Interview with a social insect scientist: Franne Kamhi

IS: Who are you and what do you do?

FK: I am a post doc in Ajay Narendra’s lab at Macquarie University. I am interested in the neural mechanisms underlying ecologically relevant behaviour in an evolutionary context, focusing on ants. I am currently studying the neurobiological basis of visual navigation in Australian bull ants (Myrmecia) active in different temporal niches.

IS: How did you end up researching social insects?

FK: My background is in neuroscience and I worked in several neuroscience labs during college. While studying electrosensory systems in fish in my final year of college and adult neurogenesis in mice after I graduated I realized that I wanted to focus on the neural underpinnings of ecologically relevant behaviors. And I wanted to do field work in addition to working in a lab. For graduate school, I looked into several neuroethology labs and became fascinated by the questions about the neurobiology of ant social behaviour and colony organization that James Traniello and his lab group focused on.

IS: What is your favourite social insect and why?


Oecophylla smaragdina Photo credit: F. Kamhi

FK: I have to say the Australasian weaver ant (Oecophylla smaragdina), also known as the green tree ant, the species I studied during my PhD. They are incredibly charismatic – they wave their antennae at me when I approach the nest and put up quite a fight when I collect them. They’re renowned for being one of the most socially complex species of ant and I could spout off all the reasons why, but one of the most impressive things I saw (and what solidified them as my favourite) was a nest that they built around the light fixture above the table on my porch. When the light was on, it inevitably attracted a lot of insects and the weaver ants would attack them and drag their prey into their perfectly positioned home.

IS: What is the best moment/discovery in your research so far? What made it so memorable?

FK: One exciting moment was when I finally got the weaver ants to eat a drug that I was trying to feed them to decrease octopamine, a neurotransmitter. I had spent a long time trying to get the concentration of honey water to drug just right so that it did not taste foul to the ants. Once I figured that out, it took only a couple weeks to test them and find that, as I hypothesized, it actually did reduce their level of aggression.

IS: If teaching is part of your work, what courses do you teach? Has your work on social insects helped to shape your teaching?

FK: I am not currently teaching, but hope to have the opportunity to do more in the future.

IS: What is the last book you read? Would you recommend it? Why or why not?

FK: I just moved to Sydney and have been on an Australian literature kick to familiarize myself with my new country of residence. The last book I read was Kate Grenville’s “Sarah Thornhill,” the sequel to “The Secret River” (which I read previously). Both are very well written, moving novels about a British convict and his family settling in what is now Sydney.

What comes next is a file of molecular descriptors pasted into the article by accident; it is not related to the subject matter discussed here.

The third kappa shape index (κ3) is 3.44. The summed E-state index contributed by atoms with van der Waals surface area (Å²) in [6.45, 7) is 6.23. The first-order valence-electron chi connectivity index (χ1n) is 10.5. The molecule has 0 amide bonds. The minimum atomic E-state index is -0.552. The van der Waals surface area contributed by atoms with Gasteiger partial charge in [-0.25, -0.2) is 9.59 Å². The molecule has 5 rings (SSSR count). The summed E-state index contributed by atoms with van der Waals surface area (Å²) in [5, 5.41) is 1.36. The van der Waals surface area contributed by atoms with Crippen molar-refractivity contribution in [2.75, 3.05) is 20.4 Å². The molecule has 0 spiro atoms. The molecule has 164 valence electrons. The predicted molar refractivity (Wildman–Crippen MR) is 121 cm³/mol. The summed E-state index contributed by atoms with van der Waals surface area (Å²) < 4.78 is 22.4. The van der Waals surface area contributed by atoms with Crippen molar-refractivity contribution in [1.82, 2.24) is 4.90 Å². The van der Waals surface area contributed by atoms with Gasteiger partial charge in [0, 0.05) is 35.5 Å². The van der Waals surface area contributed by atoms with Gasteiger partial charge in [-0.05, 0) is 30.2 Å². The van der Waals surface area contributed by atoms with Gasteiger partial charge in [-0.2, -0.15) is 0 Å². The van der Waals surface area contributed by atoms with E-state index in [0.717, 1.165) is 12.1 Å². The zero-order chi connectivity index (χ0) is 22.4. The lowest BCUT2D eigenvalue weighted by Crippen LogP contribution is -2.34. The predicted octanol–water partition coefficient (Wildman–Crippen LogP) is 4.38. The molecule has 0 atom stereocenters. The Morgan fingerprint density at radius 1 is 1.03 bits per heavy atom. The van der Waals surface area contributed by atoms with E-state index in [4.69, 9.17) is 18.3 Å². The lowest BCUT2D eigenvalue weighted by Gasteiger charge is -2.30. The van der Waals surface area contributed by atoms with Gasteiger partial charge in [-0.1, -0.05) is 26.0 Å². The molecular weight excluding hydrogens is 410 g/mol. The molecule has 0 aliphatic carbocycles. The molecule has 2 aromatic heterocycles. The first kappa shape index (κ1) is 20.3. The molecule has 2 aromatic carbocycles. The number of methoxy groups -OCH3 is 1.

IS: Did any one book have a major influence in shaping your career? What was the book and how did it affect you?

FK: I think several books influenced my research interests, but one that comes to mind is Georg Striedter’s “Principles of Brain Evolution,” which I read in a seminar in college.

IS: Outside of science, what are your favourite activities, hobbies or sports?

FK: I enjoy spending time with my friends, whether having dinner parties or seeing live music. I also try to get out of the city as much as possible to go hiking and camping.

IS: How do you keep going when things get tough?

FK: I take a step back and go for a walk. Ice cream and chocolate are good. Also, I have a great support system of friends and family.

IS: If you were on an island and could only bring three things, what would you bring? Why?

FK: I always hate these types of questions. Probably a good book, a blanket (can double as a towel), and sunscreen.

IS: Who do you think has had the greatest influence on your science career?

FK: I have had a lot of fantastic mentors, I don’t know how to choose just one! Chris Cain was my first research mentor. I decided to study neuroscience while working with him, and he’s the first person who ever suggested that I go to graduate school. Mark Braford was my honor’s supervisor and taught me a great deal about evolutionary neuroscience –working in his lab gave me the idea that I could combine fieldwork with neuroscience. And James Traniello, my PhD adviser, has been a fantastic mentor and is continuing to help me develop into an independent researcher.

IS: What advice would you give to a young person hoping to be a social insect researcher in the future?

FK: Find someone whose research interests you, contact them, and try it out!



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